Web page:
Ealing’s Whisky Galore (1949) – re-released in cinemas and on Blu-ray
Hot on the heels of The Lavender Hill Mob, another Ealing Studios classic is out now in cinemas and coming to Blu-ray and DVD on Monday 8th August. Pour yourself a wee dram to celebrate.
(Alexander MacKendrick, GB, 1949)
Not a ‘dry’ eye in the house once these Scots start drinking and push cosily eccentric comedy past the 1940s boundaries of bad-taste anarchy
The key difference between the Brits and the Americans is that the Yanks’ WWII movies, almost to a man, are heroic, even sentimental stories of courage and valiant fight. Our predecessors, much closer to a genuine risk of invasion, found a much better weapon: irreverent mockery, even to the point of having a pop at ‘our boys.’ So it was that only four years on from VE Day, Ealing found a corner of the British Isles where the biggest threat to national character came not from the Nazis but a bureaucratic buffoon standing between an island full of alcoholics and their beloved dram.
Whisky Galore isn’t your conventional wartime movie. It isn’t even your conventional comedy. Ealing had a masterful ability to spot the potential of frankly bizarre material and Compton MacKenzie’s novel – inspired by a real-life incident in which a tanker full of whisky crashed off the coast of an Outer Hebrides island – mines a rich seam. Tradition versus modernity, rebels vs authority, Scottish versus English and of course drinkers versus teetotallers. The film’s almost radical notion is to remind that, with the threat of Nazi Germany, there was a bigger picture to think about than a spot of local crime. But the film is also something of a sigh of relief that there never was an invasion because the Home Guard was commanded by exactly the sort of pedantic fool portrayed (with exceptional self-deprecation) by Basil Radford. Seriously, we’d have been fucked – a joke that disguises its uncomfortable truth with whimsy galore, and which is so enduring that an entire TV series (Dad’s Army) was spun out of it.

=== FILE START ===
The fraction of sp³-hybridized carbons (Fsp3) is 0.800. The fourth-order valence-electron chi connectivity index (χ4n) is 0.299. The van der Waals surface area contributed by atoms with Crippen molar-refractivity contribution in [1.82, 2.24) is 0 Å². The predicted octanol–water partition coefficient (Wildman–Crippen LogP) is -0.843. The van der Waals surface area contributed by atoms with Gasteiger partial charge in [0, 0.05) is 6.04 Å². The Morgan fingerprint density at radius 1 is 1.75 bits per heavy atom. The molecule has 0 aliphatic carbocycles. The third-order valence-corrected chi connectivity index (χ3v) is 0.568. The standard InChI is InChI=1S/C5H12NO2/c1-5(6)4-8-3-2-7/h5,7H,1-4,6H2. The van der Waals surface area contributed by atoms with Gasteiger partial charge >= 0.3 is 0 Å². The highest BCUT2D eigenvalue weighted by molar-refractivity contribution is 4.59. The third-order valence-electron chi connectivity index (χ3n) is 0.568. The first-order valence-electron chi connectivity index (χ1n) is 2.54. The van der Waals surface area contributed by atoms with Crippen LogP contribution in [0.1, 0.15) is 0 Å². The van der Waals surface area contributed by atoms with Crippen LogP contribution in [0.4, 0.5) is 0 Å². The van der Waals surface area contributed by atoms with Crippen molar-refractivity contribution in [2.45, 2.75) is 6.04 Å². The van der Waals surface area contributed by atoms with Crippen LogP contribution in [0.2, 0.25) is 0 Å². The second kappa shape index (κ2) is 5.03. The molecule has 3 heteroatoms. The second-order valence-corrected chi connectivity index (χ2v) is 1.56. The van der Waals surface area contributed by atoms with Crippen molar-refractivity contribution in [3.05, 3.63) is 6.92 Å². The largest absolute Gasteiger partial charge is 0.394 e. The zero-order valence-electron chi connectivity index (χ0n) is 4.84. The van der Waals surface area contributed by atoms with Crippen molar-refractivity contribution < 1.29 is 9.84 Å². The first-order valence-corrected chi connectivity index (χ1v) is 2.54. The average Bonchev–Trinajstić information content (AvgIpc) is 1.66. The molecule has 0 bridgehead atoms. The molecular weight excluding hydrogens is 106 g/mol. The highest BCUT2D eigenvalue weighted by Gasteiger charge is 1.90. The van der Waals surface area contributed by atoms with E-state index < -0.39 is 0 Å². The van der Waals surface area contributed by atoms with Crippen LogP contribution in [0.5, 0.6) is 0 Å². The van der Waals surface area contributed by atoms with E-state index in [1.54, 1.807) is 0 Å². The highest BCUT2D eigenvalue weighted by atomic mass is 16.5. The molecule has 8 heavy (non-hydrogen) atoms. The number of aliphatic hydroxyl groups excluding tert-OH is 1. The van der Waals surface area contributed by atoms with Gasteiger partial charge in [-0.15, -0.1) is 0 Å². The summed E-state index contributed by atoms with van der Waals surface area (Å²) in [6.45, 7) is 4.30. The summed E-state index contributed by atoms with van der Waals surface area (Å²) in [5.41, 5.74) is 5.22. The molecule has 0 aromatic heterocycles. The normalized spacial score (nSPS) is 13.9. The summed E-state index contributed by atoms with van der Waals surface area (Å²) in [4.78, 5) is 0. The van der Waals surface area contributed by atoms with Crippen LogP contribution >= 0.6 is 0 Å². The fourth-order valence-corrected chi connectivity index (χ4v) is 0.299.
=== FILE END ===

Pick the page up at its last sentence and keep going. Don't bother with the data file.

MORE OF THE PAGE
Yet Whisky Galore is also a celebration of British eccentricity, and the film gains its punch from its sheer specificity. So much homegrown comedy relies on broad class and cultural stereotypes (posh Southerners, down-to-earth Northeners) that it takes Whisky Galore to remind us that there are other options. The people of Todday live their sheltered lives on a weird diet of booze and religion – possibly, judging from the example of Jean Cadell’s formidable, tyrannical Bible-basher, the latter accounts for the former. This is a community that will go to any lengths to steal 50,000 cases of whisky from a sinking ship, to the point of risking another ship’s crew to get tongue-wagging witnesses out of the way… but when the church bell chimes for the Sabbath, they won’t lift so much as a finger out of holy terror.
Watched not long after fellow Ealing classic The Lavender Hill Mob, it’s noticeable that Whisky Galore is, in structural terms, a heist movie, about intrepid crooks trying to stay one step ahead of the law.
This is a ripe set-up, which the film takes its time to unfold – the wreck doesn’t happen until 25 minutes into an 80 minute film. But after this mild, laidback beginning, the pay-off is a sudden injection of pace and humour, not least because of the film’s canny genre swap from class satire to thriller. Yes, really. Watched not long after fellow Ealing classic The Lavender Hill Mob, it’s noticeable that Whisky Galore is, in structural terms, a heist movie, about intrepid crooks trying to stay one step ahead of the law. The film piles on car chases and bootlegging hidey-hole montages straight out of American gangster movies…. Although, if anything, the Ealing version is more extreme: there’s no way Jimmy Cagney would ever have hidden liquor in a baby’s cot.
This was Alexander MacKendrick’s debut and paved the way for a career of leftfield, cynical satires (The Man In The White Suit, The Ladykillers) that would culminate in his American masterpiece, Sweet Smell of Success. This is an altogether nicer affair, but already MacKendrick has enormous fun pushing the boundaries of what’s acceptable in a film whose heroes are pissheads – including possibly the best drunk sight gag in cinema, as the booze’s location is given away by two lines of footprints in the sand: one heading straight there, the other zig-zagging back and forth like a helter-skelter. And, just as he’d do to New York in Sweet Smell of Success, MacKendrick is a master of location filming, making Todday (in real-life, the island of Barra) as much of a character as anyone else.
It’s so idyllic you’d want to buy a round even without an infectious cast. It goes without saying that Joan Greenwood has the sexiest voice in cinema, but this is a merry band of rascals, especially the Machiavellian gleam in the eyes of James Robertson Justice’s doctor, a cavalier physician whose one and only remedy appears to be… yes, more whisky!